welfare

Steve Carmody/Michigan Radio

The state kicked more than 500 people off food assistance and other welfare programs over the past 12 months because they won the Lottery.

But, a member of Governor Rick Snyder’s cabinet wants thousands more people be kicked off public assistance because of their Lottery winnings.

A new report says 14% of Lottery winners in Michigan live in a household where someone is on public assistance. There’s a law that requires the state to check the name of everyone who wins more than a thousand dollars against the rolls for many programs.

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Detroit Mayor Bing says appeal unlikely to halt an EM

"Detroit Mayor Dave Bing says the City Council's appeal of Gov. Rick Snyder's determination that there's no plan to solve Detroit's financial emergency is unlikely to halt an emergency manager's appointment. Bing says he endorses the council's assertions that a viable restructuring plan is in place, and he released a progress report on the plan Tuesday," the Associated Press reports.

Governor Snyder signs bill to add more people to sex offender registry

"More people will be added to Michigan's public sex offender registry under a bill signed by Gov. Rick Snyder.  The bill signed Tuesday will require people convicted of a single Tier I offense for some crimes involving minors to be placed on the online registry. Offenses that qualify include possessing child pornography and surveillance of a minor," the Associated Press reports.

Bill would require welfare recipients to pass drug tests

"Michigan lawmakers are planning to consider a bill that would require welfare applicants and recipients to pass drug tests. [The] legislation being considered . . .  would establish a program of suspicion-based substance abuse screening and testing for Family Independence Program applicants and recipients who are at least 18 years old," the Associated Press reports.

Homeless
SamPac / creative commons

Bridge Magazine's Ron French reports on legislation that could be "a nail in the coffin" for efforts to halt welfare rule changes in Michigan."

The effort to remove 15,000 families from cash assistance in Michigan was billed as a cost-cutting measure. A necessary step for a state "that can no longer afford" to pay the benefits.

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Nine months after a Michigan welfare reform was implemented, the number of Michigan families receiving state checks plummeted to the lowest level in more than 40 years.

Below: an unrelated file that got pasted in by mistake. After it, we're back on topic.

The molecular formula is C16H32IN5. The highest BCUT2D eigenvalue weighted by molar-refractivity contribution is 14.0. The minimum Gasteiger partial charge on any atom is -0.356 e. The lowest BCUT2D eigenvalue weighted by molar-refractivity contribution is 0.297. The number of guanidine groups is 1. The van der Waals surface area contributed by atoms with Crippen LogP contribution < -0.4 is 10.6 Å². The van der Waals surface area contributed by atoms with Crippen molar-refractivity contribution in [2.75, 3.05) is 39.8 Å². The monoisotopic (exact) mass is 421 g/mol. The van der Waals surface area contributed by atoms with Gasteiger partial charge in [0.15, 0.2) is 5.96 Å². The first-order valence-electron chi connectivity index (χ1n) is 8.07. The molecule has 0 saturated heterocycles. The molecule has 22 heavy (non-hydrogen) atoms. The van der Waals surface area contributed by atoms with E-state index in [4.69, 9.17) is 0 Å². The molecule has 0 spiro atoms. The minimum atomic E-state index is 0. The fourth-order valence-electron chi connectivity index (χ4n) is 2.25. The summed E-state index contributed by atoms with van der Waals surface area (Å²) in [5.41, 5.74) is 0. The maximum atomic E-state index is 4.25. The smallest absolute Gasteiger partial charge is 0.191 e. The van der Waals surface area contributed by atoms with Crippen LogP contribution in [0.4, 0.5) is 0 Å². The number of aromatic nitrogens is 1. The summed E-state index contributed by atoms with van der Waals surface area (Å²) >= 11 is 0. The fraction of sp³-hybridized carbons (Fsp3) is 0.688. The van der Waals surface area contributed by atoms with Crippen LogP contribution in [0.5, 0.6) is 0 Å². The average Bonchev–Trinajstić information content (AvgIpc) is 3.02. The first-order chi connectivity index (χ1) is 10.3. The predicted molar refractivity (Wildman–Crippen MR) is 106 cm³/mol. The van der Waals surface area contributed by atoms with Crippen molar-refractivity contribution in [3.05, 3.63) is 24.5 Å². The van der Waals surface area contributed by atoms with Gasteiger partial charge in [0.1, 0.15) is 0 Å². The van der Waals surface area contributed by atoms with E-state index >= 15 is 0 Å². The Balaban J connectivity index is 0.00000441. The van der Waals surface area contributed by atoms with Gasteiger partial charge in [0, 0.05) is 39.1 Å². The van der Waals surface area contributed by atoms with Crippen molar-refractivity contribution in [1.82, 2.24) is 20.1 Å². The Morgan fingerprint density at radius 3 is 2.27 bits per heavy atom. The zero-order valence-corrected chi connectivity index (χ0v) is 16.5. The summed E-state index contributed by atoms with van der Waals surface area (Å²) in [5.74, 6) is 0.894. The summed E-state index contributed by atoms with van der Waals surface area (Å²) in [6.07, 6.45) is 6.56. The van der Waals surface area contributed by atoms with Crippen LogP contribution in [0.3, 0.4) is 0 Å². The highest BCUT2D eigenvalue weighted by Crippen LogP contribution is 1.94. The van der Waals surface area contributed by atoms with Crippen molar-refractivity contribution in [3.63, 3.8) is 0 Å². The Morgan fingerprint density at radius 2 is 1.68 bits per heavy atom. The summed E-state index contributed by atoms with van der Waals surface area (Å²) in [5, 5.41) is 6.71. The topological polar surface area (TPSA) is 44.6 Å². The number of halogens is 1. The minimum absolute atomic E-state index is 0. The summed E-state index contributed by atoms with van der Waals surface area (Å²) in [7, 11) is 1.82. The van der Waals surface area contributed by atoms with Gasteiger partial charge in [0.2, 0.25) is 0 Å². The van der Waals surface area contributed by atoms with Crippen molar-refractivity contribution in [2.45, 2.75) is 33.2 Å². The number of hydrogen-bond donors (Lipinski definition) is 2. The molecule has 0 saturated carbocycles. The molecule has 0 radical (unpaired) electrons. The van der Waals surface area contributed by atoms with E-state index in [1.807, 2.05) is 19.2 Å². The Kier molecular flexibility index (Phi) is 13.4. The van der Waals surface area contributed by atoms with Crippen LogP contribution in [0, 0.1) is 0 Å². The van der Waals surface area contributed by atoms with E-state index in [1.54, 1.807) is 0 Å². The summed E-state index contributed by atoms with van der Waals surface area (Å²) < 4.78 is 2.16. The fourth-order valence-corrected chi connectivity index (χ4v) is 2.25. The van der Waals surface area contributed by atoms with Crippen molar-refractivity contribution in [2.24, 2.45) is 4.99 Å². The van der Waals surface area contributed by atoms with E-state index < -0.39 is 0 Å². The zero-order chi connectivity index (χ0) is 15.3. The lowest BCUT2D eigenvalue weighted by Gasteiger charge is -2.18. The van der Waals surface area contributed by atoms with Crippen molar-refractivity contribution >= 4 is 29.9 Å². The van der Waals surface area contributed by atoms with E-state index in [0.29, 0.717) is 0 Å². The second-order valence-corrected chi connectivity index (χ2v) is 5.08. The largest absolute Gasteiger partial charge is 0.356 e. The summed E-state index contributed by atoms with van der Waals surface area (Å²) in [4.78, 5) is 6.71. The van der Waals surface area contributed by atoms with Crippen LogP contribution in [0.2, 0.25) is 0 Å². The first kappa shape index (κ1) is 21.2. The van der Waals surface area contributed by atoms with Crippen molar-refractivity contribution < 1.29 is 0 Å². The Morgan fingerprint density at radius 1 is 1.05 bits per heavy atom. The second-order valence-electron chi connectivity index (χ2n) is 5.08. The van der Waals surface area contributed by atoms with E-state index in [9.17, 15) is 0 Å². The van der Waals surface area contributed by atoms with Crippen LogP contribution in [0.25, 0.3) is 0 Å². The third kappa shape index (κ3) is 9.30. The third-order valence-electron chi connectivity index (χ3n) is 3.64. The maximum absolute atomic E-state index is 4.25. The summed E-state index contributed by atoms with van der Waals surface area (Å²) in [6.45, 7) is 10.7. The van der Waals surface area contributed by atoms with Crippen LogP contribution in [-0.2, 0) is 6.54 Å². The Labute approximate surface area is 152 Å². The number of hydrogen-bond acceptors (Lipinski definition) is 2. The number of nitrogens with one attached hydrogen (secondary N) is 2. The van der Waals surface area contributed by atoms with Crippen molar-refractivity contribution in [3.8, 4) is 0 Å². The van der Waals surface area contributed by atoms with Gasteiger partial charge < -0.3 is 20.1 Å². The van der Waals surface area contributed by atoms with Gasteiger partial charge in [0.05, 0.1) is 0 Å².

More than 9,000 Michigan families were removed from cash assistance last fall, a number that has recently grown to 15,000.

Ron French, writer for Bridge Magazine, addressed the cuts.

“Last fall, the legislature reformed welfare in a way that put time limits on welfare recipients. The legislature wanted to enforce a limit of 48 months on welfare recipients. The legislature and governor wanted to move more people to the workforce," said French.

"But what happened is that the Department of Human Services took it a step further and really kicked off more people than would have been otherwise."

Michigan Radio’s Lester Graham noted the effect the cuts had on families’ ability to pay essential bills.

“Suddenly we saw 11,000 families kicked off of cash assistance, which meant they couldn’t pay their utilities or rent,” said Graham.

One woman's fight to end the cycle of poverty

Nov 7, 2012
Keisha Johnson

Economic mobility for Americans at the bottom of the income scale seems to be fading. Today more than 40 percent of children born into poverty stay in poverty as adults.

State of Opportunity's Jennifer Guerra profiles one woman trying hard to be on the right side of that statistic.

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Every Wednesday Morning Edition host Christina Shockley and Michigan Radio's political analyst talk about what's been happening when it comes to politics in the state.